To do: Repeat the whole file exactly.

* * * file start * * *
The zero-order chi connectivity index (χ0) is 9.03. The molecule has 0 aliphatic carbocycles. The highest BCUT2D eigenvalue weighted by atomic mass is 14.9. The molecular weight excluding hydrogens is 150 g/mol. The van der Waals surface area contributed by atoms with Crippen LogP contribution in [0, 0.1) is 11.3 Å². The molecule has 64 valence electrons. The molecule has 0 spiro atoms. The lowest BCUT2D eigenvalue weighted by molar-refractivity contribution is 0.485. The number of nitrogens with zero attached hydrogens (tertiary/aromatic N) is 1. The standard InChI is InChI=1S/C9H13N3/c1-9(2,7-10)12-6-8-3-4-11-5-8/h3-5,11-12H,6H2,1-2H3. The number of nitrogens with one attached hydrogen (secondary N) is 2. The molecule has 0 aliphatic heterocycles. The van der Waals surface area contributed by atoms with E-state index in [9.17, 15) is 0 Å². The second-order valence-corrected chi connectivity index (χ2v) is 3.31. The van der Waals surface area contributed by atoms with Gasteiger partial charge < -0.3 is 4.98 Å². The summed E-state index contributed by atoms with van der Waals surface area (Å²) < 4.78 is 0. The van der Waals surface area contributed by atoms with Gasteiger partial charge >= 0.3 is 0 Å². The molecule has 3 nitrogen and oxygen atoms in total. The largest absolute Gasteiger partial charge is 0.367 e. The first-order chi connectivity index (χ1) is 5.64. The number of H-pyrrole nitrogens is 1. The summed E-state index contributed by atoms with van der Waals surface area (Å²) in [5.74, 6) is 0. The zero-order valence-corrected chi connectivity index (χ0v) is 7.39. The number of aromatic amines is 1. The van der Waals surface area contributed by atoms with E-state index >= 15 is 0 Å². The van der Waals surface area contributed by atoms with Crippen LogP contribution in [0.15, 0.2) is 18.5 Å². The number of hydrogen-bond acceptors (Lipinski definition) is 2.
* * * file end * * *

The zero-order chi connectivity index (χ0) is 9.03. The molecule has 0 aliphatic carbocycles. The highest BCUT2D eigenvalue weighted by atomic mass is 14.9. The molecular weight excluding hydrogens is 150 g/mol. The van der Waals surface area contributed by atoms with Crippen LogP contribution in [0, 0.1) is 11.3 Å². The molecule has 64 valence electrons. The molecule has 0 spiro atoms. The lowest BCUT2D eigenvalue weighted by molar-refractivity contribution is 0.485. The number of nitrogens with zero attached hydrogens (tertiary/aromatic N) is 1. The standard InChI is InChI=1S/C9H13N3/c1-9(2,7-10)12-6-8-3-4-11-5-8/h3-5,11-12H,6H2,1-2H3. The number of nitrogens with one attached hydrogen (secondary N) is 2. The molecule has 0 aliphatic heterocycles. The van der Waals surface area contributed by atoms with E-state index in [9.17, 15) is 0 Å². The second-order valence-corrected chi connectivity index (χ2v) is 3.31. The van der Waals surface area contributed by atoms with Gasteiger partial charge < -0.3 is 4.98 Å². The summed E-state index contributed by atoms with van der Waals surface area (Å²) < 4.78 is 0. The van der Waals surface area contributed by atoms with Gasteiger partial charge >= 0.3 is 0 Å². The molecule has 3 nitrogen and oxygen atoms in total. The largest absolute Gasteiger partial charge is 0.367 e. The first-order chi connectivity index (χ1) is 5.64. The number of H-pyrrole nitrogens is 1. The summed E-state index contributed by atoms with van der Waals surface area (Å²) in [5.74, 6) is 0. The zero-order valence-corrected chi connectivity index (χ0v) is 7.39. The number of aromatic amines is 1. The van der Waals surface area contributed by atoms with E-state index >= 15 is 0 Å². The van der Waals surface area contributed by atoms with Crippen LogP contribution in [0.15, 0.2) is 18.5 Å². The number of hydrogen-bond acceptors (Lipinski definition) is 2.